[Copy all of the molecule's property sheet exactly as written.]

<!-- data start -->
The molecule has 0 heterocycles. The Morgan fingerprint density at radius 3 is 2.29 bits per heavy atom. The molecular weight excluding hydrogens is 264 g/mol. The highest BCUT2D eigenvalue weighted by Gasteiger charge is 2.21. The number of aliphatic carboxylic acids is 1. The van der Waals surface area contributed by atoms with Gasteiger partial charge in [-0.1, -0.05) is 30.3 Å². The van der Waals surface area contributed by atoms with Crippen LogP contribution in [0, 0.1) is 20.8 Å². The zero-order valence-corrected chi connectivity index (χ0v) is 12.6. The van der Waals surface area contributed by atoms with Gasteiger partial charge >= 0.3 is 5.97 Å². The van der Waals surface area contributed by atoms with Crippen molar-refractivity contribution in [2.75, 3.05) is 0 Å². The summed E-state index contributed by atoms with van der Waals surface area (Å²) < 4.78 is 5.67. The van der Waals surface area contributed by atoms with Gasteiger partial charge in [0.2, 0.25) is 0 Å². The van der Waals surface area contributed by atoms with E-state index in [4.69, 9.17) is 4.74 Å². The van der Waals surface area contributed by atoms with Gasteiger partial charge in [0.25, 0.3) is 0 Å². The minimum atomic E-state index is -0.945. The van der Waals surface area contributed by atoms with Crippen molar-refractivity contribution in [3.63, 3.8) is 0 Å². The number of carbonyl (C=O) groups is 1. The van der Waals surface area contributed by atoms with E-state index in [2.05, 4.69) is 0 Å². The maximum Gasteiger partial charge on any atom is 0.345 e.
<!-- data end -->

The molecule has 0 heterocycles. The Morgan fingerprint density at radius 3 is 2.29 bits per heavy atom. The molecular weight excluding hydrogens is 264 g/mol. The highest BCUT2D eigenvalue weighted by Gasteiger charge is 2.21. The number of aliphatic carboxylic acids is 1. The van der Waals surface area contributed by atoms with Gasteiger partial charge in [-0.1, -0.05) is 30.3 Å². The van der Waals surface area contributed by atoms with Crippen LogP contribution in [0, 0.1) is 20.8 Å². The zero-order valence-corrected chi connectivity index (χ0v) is 12.6. The van der Waals surface area contributed by atoms with Gasteiger partial charge >= 0.3 is 5.97 Å². The van der Waals surface area contributed by atoms with Crippen molar-refractivity contribution in [2.75, 3.05) is 0 Å². The summed E-state index contributed by atoms with van der Waals surface area (Å²) < 4.78 is 5.67. The van der Waals surface area contributed by atoms with Gasteiger partial charge in [0.2, 0.25) is 0 Å². The van der Waals surface area contributed by atoms with E-state index in [4.69, 9.17) is 4.74 Å². The van der Waals surface area contributed by atoms with Gasteiger partial charge in [0.25, 0.3) is 0 Å². The minimum atomic E-state index is -0.945. The van der Waals surface area contributed by atoms with Crippen molar-refractivity contribution in [3.63, 3.8) is 0 Å². The number of carbonyl (C=O) groups is 1. The van der Waals surface area contributed by atoms with E-state index in [2.05, 4.69) is 0 Å². The maximum Gasteiger partial charge on any atom is 0.345 e.